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Commercial Arbitration

Last verified on Friday 17th April 2020

Venezuela

Maria Rachadell, Luis Ortiz-Alvarez and Fernando Sanquírico Pittevil

    Infrastructure

  1. 1.The New York Convention
    Is your state a party to the New York Convention? Are there any noteworthy declarations or reservations?
    1. Venezuela is a party to the New York Convention, which entered into force for Venezuela on 9 May 1995.

      The application of the New York Convention is only effective for awards rendered in the territory of another contracting State of the New York Convention (the reciprocity reservation), and for those awards that are considered commercial under Venezuelan law (the commercial reservation).

  2. 2.Other treaties
    Is your state a party to any other bilateral or multilateral treaties regarding the recognition and enforcement of arbitral awards?
    1. Venezuela on 28 February 1985 ratified the InterAmerican Convention on Extraterritorial Validity of Foreign Judgments and Arbitral Awards; and on 16 May 1985 ratified the InterAmerican Convention on International Commercial Arbitration.

      Venezuela has also ratified several Bilateral Investment Treaties which provides the recognition and enforcement of the awards rendered by the investment arbitral tribunals appointed under such treaties. A list of complete Bilateral Investment Treaties signed by Venezuela can be found in https://investmentpolicyhub.unctad.org/IIA/CountryBits/228.

  3. 3.National law
    Is there an arbitration act or equivalent and, if so, is it based on the UNCITRAL Model Law? Does it apply to all arbitral proceedings with their seat in your jurisdiction?
    1. Venezuela enforced a Commercial Arbitration Act on 7 April 1998 in the Official Gazette No. 36.430. The Venezuelan Commercial Arbitration Act is based on the 1985 UNCITRAL Model Law on International Commercial Arbitration, but with minor modifications. There is also an Arbitration Proceeding (arbitramento) enshrined in the Procedural Civil Code, which confers a more active role to ordinary tribunals by administering the arbitration proceeding.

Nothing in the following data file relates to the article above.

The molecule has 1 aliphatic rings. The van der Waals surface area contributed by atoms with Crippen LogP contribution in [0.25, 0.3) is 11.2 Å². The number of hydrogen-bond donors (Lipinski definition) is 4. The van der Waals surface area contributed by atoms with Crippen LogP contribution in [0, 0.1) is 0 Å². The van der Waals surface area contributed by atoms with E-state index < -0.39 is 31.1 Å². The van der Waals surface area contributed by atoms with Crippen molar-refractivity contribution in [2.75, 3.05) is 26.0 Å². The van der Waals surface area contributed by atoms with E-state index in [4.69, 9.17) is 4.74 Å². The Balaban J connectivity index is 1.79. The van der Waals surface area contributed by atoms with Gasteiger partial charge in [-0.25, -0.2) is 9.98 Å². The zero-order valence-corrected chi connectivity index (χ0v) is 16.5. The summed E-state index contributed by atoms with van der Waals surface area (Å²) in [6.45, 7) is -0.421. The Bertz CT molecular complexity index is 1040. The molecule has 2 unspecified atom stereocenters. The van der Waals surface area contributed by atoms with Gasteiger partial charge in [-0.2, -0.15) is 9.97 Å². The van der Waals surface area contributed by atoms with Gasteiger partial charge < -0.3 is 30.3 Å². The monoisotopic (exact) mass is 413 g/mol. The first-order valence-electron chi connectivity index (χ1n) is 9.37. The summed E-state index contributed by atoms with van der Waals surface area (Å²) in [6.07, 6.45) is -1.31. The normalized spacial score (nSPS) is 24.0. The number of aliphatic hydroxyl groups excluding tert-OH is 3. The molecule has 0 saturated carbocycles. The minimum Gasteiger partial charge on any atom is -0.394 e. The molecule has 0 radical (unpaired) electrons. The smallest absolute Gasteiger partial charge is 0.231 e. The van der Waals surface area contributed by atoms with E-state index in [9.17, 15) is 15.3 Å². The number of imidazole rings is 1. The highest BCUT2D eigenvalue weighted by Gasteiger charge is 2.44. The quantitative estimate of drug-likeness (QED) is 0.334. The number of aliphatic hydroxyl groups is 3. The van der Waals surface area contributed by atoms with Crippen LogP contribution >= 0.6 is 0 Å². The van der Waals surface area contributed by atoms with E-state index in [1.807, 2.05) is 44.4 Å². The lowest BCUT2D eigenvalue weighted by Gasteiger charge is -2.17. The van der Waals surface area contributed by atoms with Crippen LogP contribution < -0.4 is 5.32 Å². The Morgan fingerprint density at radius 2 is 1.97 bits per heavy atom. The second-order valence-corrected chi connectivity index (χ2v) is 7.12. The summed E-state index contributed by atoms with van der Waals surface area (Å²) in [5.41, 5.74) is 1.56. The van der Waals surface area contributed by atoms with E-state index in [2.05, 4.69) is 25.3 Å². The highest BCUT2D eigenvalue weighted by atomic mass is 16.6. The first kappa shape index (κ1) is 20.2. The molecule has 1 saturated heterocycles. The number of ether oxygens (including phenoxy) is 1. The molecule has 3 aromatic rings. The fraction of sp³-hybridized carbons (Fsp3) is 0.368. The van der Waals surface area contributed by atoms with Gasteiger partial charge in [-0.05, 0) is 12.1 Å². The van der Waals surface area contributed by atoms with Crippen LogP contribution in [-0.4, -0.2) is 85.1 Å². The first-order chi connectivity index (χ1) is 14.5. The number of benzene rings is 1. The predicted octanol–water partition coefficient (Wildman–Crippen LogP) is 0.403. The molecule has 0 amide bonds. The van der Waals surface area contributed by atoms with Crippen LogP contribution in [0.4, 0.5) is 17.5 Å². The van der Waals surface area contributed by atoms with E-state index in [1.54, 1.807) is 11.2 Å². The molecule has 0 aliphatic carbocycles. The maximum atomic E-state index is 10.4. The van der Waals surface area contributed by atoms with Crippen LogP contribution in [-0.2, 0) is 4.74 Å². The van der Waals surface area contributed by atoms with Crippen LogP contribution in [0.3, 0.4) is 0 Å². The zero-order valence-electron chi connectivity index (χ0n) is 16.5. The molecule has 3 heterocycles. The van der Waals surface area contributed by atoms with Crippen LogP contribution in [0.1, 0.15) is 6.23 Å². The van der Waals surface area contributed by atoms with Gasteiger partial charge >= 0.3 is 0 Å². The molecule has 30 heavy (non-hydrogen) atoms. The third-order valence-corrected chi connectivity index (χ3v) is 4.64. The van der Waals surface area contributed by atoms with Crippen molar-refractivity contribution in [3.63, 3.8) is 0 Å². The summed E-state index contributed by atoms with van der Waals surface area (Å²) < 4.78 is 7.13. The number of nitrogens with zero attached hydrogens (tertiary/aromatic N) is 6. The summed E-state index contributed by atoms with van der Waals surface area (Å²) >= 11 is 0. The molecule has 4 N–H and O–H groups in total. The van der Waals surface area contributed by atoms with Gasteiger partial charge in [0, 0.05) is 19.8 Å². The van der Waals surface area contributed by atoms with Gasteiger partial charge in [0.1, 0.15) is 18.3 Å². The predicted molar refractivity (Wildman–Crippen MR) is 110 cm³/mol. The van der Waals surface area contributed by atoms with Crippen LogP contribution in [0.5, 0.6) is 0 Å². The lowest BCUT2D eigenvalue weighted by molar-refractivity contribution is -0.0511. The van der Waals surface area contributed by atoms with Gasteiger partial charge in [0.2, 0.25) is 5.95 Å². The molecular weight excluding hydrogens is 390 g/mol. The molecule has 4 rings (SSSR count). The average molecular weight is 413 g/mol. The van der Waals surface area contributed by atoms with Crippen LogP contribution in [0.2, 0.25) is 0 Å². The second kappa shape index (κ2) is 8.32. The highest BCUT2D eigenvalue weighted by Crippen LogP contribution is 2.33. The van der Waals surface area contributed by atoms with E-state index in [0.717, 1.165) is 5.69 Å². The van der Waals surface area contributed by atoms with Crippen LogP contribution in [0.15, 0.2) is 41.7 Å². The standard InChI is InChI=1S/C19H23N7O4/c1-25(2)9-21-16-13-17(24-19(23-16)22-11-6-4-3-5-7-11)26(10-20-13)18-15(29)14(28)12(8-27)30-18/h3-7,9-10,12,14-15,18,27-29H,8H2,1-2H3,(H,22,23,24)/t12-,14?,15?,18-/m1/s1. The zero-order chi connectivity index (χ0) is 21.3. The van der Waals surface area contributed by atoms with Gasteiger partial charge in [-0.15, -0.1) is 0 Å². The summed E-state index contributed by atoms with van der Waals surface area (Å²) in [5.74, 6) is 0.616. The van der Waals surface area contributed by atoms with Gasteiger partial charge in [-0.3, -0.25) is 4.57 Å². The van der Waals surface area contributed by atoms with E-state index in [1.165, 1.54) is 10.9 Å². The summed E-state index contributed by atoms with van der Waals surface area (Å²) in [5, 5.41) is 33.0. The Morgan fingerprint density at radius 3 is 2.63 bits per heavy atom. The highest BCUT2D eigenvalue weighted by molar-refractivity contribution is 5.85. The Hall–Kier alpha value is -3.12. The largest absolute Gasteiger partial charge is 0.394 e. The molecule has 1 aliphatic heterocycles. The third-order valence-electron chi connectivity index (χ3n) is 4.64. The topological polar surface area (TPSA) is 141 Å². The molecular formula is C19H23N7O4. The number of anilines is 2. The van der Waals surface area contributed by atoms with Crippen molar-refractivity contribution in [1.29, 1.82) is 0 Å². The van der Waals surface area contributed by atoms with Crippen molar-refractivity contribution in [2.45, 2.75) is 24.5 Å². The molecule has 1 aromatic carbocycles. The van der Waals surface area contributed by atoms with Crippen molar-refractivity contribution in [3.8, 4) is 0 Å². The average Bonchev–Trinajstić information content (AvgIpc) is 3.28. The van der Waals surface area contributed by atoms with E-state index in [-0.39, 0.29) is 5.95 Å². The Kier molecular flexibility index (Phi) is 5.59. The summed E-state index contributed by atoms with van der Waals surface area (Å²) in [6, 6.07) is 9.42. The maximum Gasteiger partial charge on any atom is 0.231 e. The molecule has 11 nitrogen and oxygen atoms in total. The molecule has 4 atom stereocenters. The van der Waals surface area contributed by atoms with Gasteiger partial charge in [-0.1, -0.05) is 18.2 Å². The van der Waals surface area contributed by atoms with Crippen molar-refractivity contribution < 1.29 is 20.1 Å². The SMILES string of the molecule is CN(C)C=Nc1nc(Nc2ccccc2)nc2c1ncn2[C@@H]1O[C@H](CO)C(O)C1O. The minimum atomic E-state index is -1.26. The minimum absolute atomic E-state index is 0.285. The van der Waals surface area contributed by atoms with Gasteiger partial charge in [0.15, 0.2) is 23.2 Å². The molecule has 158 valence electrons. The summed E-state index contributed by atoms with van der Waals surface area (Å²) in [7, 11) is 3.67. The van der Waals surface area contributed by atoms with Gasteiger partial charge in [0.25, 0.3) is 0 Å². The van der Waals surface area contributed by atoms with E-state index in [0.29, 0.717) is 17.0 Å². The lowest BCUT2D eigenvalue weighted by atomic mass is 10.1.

In this sense, parties may choose between the Commercial Arbitration Act and the Procedural Civil Code to apply to their arbitral proceeding; nevertheless, the Commercial Arbitration Act has been of wide use as lex arbitri since its enforcement in 1998, relegating the Procedural Civil Code arbitration proceeding.

  4. 4.Arbitration bodies in your jurisdiction
    What arbitration bodies relevant to international arbitration are based within your jurisdiction? Do such bodies also act as appointing authorities?
    1. There are two main arbitration centres in Venezuela: (i) the Arbitration Centre of the Caracas Chamber (CACC); and (ii) Business Center for Conciliation and Arbitration (CEDCA). Both arbitration centres may act as appointing authorities subject to specific terms and conditions set forth in the arbitration clause.

      On the academic part, there are two main arbitration bodies: (i) the Research and Studies Centre for the Dispute Resolutions of Monteavila University and; (ii) Venezuelan Arbitration Association. In this case, subject to their respective rules, these bodies may act as appointing authorities.

  5. 5.Foreign institutions
    Can foreign arbitral providers operate in your jurisdiction?
    1. Foreign arbitral providers may operate in Venezuela upon fulfilment of all requirements in the Commercial Arbitration Act. In any case, existing Venezuelan arbitration bodies have agreed with foreign arbitral providers to administer arbitral proceedings under their arbitral rules (ie, CACC administers arbitrations under the InterAmerican Commission of Commercial Arbitration rules).

  6. 6.

    Courts
    Is there a specialist arbitration court? Is the judiciary in your jurisdiction generally familiar with, and supportive of, the law and practice of international arbitration?

    1. Venezuela does not have a court or tribunal specialised in arbitration. Despite the aforesaid, Venezuelan courts have been supportive in the matter of arbitration in general (both national and international arbitration). Several courts’ decisions have encouraged the use and promotion of arbitration, giving to the arbitration institution a rank into the Venezuelan judiciary system (see, ie, decision of the Venezuelan Supreme Court - TSJ-SC 1.541/2008).

    Agreement to arbitrate

  7. 7.Formalities
    What, if any, requirements must be met if an arbitration agreement is to be valid and enforceable under the law of your jurisdiction? Can an arbitration agreement cover future disputes?
    1. According to the Commercial Arbitration Act, the general rule for an arbitration agreement to be valid, is that the agreement must be in writing, and cannot cover controversies where public order is involved.

      In case of an arbitration agreement involving the Republic, the General Attorney must issue a non-binding opinion regarding the validity of the arbitration agreement. On the other hand, the involvement of a state’s company in an arbitration agreement, must be previously approved by the Ministry that oversees the company.